HOVHANESS: Invocations to Vakahn; Yenovk; Lalezar; Suite on Greek Tunes; Mystic Flute; Journey into Dawn;Vijag; Laona; Lake of Van Sonata; Hakhpat – Sahan Arzruni, piano/ Adam Rosenblatt, perkuesynon – KALAN 773 (11/13/19) (73:46) ****
Turkish piano pedagogue and virtuoso Sahan Arzuni (b. 1943) maintains an ongoing connection with his Armenian roots, and what better way than to celebrate— through his personal manuscripts of the composer—the music of Alan Hovhaness? Hovhaness (1911-2000) created a prolific, eclectic body of work, of which the years 1940-1960 produced disitnctive compositions of Armenian character, most of which remained in unpublished manuscript until the advent of this recording of premieres, 2017-2018. Besides the music for solo piano, the recording sessions include two compositions for piano and percussion, and the piece Vijag, scored for two pianos. For those who seek authenticity in performance, we have the composer’s own testimonial: “Pianist Sahan Arzuni projects an impassioned lyricism with enormous authority and skill. He resurrects my compositions.”
Azruni begins with a five-movement cycle for piano and percussion, Invocations to Vahakn, the Armenian god of bravery and heroic power. Brief, declamatory, and often set in pounding and repetitive rhythms, the pieces exploit various (often staccato) timbres in the piano, while the addition of the diverse percussion instruments adds a decidedly “Eastern,” dramatic flavor to the pulse. The pieces convey both the dance and the bardic, incantatory elements, at once. The influence of India emerges as well in Mystic Flute (1937; rev. 1941), in which the left hand plays a simple tala against a weaving, right hand melody.
The six-movement homage, Yenovk (1951), pays tribute to one Yenovk Der Hagopian, a painter, sculptor and folk singer from Van who had introduced Hovhaness to Armenian folk music in the 1940’s. Yenovk’s singing style left an indelible impression on the young composer. The six sections of this homage range from the flowing Fantasy with its evocations of the sound of the lute-equivalent oud, to the tightly structured Fugue. The Fantasy no less injects the sound of the tmpoug, or drum, in the left hand. There are two Canzones that share the same material in polyphonic treatment. Along with the Baroque Fugue, Hovhaness inserts a Ballata, of Medieval Italian designation.
A solo work from 1947, Lalezar is a girl’s name, and she becomes synonymous with the tulip fields in Farsi. The solo has been extracted from a song cycle, Flute Player of the Armenian Mountains, meant for the bass opera singer Ara Berberian. The monophonic line develops and extends into a dance portion. Repeated notes, ostinato melodic riffs and rhythms predominate. Arzuni gives us a first recording of Laona, a distinct piece from the composer’s tenure at the Eastman School that utilizes rolling chords rather than consonant, repeated harmonies in small units. Laona was known in the 19th Century as a meeting place for those Spiritualists who firmly believed in.reincarnation, as did Hovhaness.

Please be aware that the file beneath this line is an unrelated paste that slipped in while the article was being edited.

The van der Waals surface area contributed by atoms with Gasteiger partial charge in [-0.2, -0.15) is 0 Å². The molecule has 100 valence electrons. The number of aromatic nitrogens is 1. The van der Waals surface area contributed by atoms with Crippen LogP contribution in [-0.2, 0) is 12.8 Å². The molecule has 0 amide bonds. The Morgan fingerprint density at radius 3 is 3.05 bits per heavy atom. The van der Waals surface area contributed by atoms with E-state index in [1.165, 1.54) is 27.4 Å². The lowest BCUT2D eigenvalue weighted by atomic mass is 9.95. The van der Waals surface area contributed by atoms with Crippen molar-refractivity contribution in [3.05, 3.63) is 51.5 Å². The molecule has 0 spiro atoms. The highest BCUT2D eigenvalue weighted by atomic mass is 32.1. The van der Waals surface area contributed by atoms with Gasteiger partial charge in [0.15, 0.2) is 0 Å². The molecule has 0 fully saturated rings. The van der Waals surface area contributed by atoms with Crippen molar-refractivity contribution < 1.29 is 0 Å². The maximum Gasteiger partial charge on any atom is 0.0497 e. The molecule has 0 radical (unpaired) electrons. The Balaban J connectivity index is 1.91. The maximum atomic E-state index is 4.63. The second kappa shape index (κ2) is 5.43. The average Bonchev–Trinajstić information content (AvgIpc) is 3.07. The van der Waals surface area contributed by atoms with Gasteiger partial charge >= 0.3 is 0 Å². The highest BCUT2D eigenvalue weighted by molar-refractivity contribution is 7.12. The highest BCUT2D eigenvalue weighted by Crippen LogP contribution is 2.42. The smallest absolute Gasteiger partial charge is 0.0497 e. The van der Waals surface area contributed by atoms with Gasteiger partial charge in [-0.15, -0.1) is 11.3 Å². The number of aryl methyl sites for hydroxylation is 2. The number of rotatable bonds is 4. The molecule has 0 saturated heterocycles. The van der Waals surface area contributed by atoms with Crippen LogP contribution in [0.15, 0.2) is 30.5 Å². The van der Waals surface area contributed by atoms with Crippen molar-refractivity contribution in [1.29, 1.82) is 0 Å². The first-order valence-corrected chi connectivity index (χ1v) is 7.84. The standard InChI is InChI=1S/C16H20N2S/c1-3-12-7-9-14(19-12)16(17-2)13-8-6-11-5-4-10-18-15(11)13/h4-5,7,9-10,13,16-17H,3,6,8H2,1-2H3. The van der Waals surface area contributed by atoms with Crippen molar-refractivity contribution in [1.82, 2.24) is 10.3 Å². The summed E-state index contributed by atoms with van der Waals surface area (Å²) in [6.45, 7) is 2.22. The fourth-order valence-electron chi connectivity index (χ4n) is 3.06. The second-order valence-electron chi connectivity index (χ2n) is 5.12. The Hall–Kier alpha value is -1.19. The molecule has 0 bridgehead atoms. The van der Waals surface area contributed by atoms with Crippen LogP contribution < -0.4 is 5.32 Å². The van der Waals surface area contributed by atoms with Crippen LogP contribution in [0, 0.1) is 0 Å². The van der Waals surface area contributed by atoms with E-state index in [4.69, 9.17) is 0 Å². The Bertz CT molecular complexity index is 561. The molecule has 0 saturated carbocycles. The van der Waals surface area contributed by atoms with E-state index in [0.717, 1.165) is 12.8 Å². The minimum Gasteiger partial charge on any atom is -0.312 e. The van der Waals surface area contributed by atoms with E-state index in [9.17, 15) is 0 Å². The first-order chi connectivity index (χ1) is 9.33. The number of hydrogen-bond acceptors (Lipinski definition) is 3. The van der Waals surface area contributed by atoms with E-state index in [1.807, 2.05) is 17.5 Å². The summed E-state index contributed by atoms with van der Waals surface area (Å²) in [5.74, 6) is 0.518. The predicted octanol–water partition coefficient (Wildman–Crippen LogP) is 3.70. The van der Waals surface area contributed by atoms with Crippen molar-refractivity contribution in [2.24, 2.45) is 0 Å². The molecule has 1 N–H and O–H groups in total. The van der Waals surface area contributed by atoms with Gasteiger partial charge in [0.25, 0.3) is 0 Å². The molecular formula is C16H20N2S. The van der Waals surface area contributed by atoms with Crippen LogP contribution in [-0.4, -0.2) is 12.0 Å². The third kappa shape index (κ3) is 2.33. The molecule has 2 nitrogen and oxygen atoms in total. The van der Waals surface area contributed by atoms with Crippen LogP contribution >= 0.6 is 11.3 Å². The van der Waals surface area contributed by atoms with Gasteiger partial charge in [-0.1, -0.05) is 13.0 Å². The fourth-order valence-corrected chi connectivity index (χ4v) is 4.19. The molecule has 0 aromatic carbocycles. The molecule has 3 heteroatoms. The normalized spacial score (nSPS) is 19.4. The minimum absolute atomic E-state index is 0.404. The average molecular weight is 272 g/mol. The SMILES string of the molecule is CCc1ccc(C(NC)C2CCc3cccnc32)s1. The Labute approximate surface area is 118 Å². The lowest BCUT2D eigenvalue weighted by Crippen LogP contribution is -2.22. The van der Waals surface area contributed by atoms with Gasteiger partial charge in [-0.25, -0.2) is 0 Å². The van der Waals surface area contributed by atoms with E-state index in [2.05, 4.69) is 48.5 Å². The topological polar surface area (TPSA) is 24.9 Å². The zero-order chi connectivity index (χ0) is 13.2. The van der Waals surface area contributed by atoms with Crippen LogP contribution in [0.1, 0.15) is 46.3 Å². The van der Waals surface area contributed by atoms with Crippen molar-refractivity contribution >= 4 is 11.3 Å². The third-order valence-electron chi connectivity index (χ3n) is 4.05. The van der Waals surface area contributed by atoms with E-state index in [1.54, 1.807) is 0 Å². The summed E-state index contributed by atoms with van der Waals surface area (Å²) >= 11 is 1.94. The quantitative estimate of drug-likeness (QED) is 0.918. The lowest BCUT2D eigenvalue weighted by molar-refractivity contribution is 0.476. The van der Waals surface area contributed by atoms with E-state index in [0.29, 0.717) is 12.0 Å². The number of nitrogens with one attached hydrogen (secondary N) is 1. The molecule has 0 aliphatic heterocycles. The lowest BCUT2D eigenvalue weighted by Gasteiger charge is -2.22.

The Suite on Greek Themes (1949) Hovhaness dedicated to William Masselos, a pianist whose career had early encouragement from Greek conductor Dimitri Mitropoulos. In three movements – Wedding Song, Grape-yard Song and Dance in Seven Tala – the music combines the monophonic aspects of folk idioms and the influence of Indian music, influenced by Hovhaness’ meeting with dancer Uday Shakar, brother of the famous sitar virtuoso, Ravi Sankar.
Journey into Dawn (1954) has five movements of exotic, ghostly character. The three-voice “Fugue” proves academically rigorous but without bar lines. The “Jhala” movement provides the fulcrum of the suite, in a faster tempo. The last movement, “Alleluia,” begins in modal tones but ends in a clear A Major. The Lake of Van Sonata pays tribute to the large body of water in Anatolia, the heartland of Armenian civilization. The Armenian Genocide—now officially recognized by the USA—of 1915 destroyed the population. In three movements, the Sonata offers two stately songs followed by a lively dance, marked Rubato. In the second movement, Arzruni supplies gong-like bass tones of some resounding eminence.
Vijag was conceived for two pianos, based on the notion of vijagi yerker, the songs by young maidens concerning the role of chance and destiny. In perpetual 16th notes, the piece sings out cheerful optimism about love, happiness, and good fortune. Pianist Arzruni provides an affectionate, personal reminiscence on this upbeat piece.
The final suite Hakhpat Hovhaness calls a Sonata in several movements. Armenian ecclesiastical music has eight modes or melodic paradigms from which Hovhaness draws his colors and melodic contours. A Byzantine influence is no less traceable in this music. The combination of fast runs in the piano and the heavy tread of the percussion proves effective. The “Pastoral” movement has the piano and the kettledrum fixed on G. While undeniably repetitive, much of this music achieves a kind of rarified mesmerism in effect, a journey perhaps best undertaken in small but memorable doses.